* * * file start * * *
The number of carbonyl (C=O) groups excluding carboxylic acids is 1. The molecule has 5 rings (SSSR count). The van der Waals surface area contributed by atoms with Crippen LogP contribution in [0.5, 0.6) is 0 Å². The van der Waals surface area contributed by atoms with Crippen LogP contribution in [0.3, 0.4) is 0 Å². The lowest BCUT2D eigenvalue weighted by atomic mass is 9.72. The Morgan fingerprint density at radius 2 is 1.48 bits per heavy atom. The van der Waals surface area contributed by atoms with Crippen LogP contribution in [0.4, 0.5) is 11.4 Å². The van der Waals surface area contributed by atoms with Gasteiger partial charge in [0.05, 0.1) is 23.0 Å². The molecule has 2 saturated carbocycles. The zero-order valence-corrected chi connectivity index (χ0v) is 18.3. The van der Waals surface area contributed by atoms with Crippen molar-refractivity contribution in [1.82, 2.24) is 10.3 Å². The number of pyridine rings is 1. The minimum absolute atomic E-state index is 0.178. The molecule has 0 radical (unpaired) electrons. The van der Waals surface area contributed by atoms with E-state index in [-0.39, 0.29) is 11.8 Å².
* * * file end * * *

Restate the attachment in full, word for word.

The number of carbonyl (C=O) groups excluding carboxylic acids is 1. The molecule has 5 rings (SSSR count). The van der Waals surface area contributed by atoms with Crippen LogP contribution in [0.5, 0.6) is 0 Å². The van der Waals surface area contributed by atoms with Crippen LogP contribution in [0.3, 0.4) is 0 Å². The lowest BCUT2D eigenvalue weighted by atomic mass is 9.72. The Morgan fingerprint density at radius 2 is 1.48 bits per heavy atom. The van der Waals surface area contributed by atoms with Crippen LogP contribution in [0.4, 0.5) is 11.4 Å². The van der Waals surface area contributed by atoms with Gasteiger partial charge in [0.05, 0.1) is 23.0 Å². The molecule has 2 saturated carbocycles. The zero-order valence-corrected chi connectivity index (χ0v) is 18.3. The van der Waals surface area contributed by atoms with Crippen molar-refractivity contribution in [1.82, 2.24) is 10.3 Å². The number of pyridine rings is 1. The minimum absolute atomic E-state index is 0.178. The molecule has 0 radical (unpaired) electrons. The van der Waals surface area contributed by atoms with E-state index in [-0.39, 0.29) is 11.8 Å².